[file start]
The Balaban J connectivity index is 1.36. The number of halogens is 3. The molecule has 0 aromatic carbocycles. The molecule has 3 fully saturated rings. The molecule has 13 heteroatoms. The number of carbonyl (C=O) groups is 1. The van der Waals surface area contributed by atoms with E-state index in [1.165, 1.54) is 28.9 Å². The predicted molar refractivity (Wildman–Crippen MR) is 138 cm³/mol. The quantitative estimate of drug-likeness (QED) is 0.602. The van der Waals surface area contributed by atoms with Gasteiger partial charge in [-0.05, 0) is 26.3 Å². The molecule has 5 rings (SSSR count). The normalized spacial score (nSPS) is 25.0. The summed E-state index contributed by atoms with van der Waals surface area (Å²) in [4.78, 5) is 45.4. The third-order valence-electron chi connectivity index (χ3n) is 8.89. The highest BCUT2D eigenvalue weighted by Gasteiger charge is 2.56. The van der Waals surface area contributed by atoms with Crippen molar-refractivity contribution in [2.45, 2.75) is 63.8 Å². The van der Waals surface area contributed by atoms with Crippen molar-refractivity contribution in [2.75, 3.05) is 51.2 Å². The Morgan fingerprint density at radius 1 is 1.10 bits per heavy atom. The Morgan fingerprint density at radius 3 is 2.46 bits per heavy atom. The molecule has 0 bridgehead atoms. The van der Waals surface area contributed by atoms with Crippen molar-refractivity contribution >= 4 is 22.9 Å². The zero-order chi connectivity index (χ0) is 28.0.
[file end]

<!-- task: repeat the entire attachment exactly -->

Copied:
The Balaban J connectivity index is 1.36. The number of halogens is 3. The molecule has 0 aromatic carbocycles. The molecule has 3 fully saturated rings. The molecule has 13 heteroatoms. The number of carbonyl (C=O) groups is 1. The van der Waals surface area contributed by atoms with E-state index in [1.165, 1.54) is 28.9 Å². The predicted molar refractivity (Wildman–Crippen MR) is 138 cm³/mol. The quantitative estimate of drug-likeness (QED) is 0.602. The van der Waals surface area contributed by atoms with Gasteiger partial charge in [-0.05, 0) is 26.3 Å². The molecule has 5 rings (SSSR count). The normalized spacial score (nSPS) is 25.0. The summed E-state index contributed by atoms with van der Waals surface area (Å²) in [4.78, 5) is 45.4. The third-order valence-electron chi connectivity index (χ3n) is 8.89. The highest BCUT2D eigenvalue weighted by Gasteiger charge is 2.56. The van der Waals surface area contributed by atoms with Crippen molar-refractivity contribution in [2.45, 2.75) is 63.8 Å². The van der Waals surface area contributed by atoms with Crippen molar-refractivity contribution in [2.75, 3.05) is 51.2 Å². The Morgan fingerprint density at radius 1 is 1.10 bits per heavy atom. The Morgan fingerprint density at radius 3 is 2.46 bits per heavy atom. The molecule has 0 bridgehead atoms. The van der Waals surface area contributed by atoms with Crippen molar-refractivity contribution >= 4 is 22.9 Å². The zero-order chi connectivity index (χ0) is 28.0.